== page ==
Most of you probably associate New Year’s Eve with Goa, a boozy montage of crazy ‘beach parties’, merry dancing and wild nightlife illustrating your idea of this party land. But what you don’t know is that right around the same time that revellers from all over the world are bringing in New Year’s Eve either at perpetual traffic jams or at overpriced, smoke-filled and sweaty dance floors, an old tradition still burns strong in the tiny villages of Goa. Quite literally! In a practice that dates back generations, children from various neighbourhoods make an effigy of an old man and burn him at midnight to mark the ringing out of the old and the ringing in of the new.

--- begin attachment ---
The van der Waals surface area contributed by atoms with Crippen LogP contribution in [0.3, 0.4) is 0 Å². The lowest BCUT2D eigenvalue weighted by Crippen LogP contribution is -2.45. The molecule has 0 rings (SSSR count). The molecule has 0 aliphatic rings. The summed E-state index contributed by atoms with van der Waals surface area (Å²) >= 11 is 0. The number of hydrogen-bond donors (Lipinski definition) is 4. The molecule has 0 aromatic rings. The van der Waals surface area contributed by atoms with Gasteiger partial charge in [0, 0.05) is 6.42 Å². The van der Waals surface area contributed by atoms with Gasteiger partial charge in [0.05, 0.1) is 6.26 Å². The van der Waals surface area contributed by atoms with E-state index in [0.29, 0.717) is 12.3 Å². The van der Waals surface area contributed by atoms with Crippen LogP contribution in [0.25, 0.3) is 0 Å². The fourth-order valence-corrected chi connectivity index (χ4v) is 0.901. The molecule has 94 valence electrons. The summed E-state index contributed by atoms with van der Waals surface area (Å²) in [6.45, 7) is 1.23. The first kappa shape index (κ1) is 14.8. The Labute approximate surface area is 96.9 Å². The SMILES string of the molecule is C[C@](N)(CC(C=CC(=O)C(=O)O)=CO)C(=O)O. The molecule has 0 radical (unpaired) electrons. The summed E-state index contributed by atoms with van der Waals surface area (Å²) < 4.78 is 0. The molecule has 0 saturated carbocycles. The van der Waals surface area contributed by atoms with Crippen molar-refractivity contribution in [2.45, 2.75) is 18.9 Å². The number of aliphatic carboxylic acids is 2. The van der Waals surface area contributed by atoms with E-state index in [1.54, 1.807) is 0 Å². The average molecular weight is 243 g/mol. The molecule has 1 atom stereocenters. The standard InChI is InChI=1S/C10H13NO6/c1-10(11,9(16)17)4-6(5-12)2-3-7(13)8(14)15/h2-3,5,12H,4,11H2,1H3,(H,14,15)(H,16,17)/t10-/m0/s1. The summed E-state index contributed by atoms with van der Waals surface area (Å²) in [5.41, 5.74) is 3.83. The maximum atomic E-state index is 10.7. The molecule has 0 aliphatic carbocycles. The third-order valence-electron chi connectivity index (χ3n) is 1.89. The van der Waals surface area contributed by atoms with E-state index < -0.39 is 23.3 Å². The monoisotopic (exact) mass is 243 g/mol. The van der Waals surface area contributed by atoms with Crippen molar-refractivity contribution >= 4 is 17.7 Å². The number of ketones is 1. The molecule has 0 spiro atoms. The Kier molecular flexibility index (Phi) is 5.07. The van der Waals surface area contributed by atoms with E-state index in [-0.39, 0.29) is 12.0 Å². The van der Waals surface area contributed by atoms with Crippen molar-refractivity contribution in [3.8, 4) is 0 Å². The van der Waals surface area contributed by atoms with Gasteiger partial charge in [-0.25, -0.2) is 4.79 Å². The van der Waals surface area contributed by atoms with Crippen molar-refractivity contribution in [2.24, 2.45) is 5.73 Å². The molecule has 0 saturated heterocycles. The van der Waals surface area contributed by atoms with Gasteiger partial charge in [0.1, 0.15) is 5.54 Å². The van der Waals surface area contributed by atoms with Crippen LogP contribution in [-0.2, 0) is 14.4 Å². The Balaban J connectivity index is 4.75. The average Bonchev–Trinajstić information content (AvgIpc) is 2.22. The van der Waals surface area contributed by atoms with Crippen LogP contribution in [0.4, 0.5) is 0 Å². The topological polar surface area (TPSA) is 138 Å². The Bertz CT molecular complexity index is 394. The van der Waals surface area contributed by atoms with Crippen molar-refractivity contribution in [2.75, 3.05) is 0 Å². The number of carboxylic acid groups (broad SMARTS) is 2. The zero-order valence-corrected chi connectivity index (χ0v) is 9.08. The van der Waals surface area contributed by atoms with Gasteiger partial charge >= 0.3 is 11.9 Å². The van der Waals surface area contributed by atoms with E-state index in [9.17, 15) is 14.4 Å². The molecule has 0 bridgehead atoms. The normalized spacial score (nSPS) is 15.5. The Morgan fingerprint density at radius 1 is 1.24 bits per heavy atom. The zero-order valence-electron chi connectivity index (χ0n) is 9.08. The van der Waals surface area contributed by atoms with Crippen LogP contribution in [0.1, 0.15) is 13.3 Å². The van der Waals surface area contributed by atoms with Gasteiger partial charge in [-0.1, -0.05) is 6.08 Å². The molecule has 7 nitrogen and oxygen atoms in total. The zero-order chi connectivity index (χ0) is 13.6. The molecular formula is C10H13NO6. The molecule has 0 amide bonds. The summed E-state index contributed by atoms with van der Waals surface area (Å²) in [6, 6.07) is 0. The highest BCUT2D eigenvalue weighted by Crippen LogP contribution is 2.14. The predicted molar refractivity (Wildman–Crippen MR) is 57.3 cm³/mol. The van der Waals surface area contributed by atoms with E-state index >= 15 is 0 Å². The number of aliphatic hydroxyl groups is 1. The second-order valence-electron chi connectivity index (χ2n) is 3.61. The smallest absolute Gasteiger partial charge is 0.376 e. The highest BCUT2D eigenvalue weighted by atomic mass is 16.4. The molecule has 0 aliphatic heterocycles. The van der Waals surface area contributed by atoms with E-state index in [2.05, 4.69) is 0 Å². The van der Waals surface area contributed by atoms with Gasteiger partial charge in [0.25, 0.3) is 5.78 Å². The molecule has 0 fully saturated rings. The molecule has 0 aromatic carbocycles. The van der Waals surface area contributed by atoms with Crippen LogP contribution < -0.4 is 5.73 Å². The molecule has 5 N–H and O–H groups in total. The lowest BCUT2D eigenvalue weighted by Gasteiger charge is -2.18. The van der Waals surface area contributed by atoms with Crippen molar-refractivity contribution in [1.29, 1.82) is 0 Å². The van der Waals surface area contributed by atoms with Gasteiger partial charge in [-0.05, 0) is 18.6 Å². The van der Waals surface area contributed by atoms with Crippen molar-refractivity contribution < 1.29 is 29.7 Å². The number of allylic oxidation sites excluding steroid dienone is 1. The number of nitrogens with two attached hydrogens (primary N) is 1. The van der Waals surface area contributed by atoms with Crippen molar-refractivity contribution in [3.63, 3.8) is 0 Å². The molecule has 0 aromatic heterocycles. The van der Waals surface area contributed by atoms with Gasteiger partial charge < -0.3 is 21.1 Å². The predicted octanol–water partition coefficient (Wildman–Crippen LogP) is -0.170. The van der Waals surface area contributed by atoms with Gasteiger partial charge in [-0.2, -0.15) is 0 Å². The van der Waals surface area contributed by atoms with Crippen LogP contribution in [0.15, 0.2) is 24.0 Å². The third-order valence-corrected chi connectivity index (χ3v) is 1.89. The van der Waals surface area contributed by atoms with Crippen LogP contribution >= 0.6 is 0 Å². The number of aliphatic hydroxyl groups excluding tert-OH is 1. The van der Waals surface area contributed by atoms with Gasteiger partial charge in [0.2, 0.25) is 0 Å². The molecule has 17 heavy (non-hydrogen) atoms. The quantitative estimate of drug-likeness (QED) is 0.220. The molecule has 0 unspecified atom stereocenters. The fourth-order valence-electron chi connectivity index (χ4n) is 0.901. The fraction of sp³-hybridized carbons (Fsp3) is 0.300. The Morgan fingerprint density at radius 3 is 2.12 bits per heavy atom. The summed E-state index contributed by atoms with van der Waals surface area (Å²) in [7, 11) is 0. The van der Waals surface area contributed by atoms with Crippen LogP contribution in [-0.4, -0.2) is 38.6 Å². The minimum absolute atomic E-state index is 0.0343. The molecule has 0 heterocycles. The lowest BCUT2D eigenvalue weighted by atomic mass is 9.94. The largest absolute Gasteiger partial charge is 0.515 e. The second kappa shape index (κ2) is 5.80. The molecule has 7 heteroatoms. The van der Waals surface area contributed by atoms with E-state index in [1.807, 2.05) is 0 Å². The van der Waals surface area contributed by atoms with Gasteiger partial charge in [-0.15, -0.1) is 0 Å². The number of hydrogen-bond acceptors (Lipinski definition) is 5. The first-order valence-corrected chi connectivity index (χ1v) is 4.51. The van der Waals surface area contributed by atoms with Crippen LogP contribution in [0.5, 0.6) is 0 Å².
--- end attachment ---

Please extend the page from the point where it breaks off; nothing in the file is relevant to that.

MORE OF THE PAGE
While I can’t find much information on how or why this symbolic custom originated here (Goans in the know, help me out!), there’s much to reason to believe that this tradition could have crept into Goa when it was a Portuguese Colony. In fact, in strikingly similar practices in places like Colombia, New Mexico, Puerto Rico and Cuba, ‘Mr Old Year’ or Old Man Gloom’, an embodiment of the year gone by, is set ablaze in order to welcome the promising new year with a clean slate.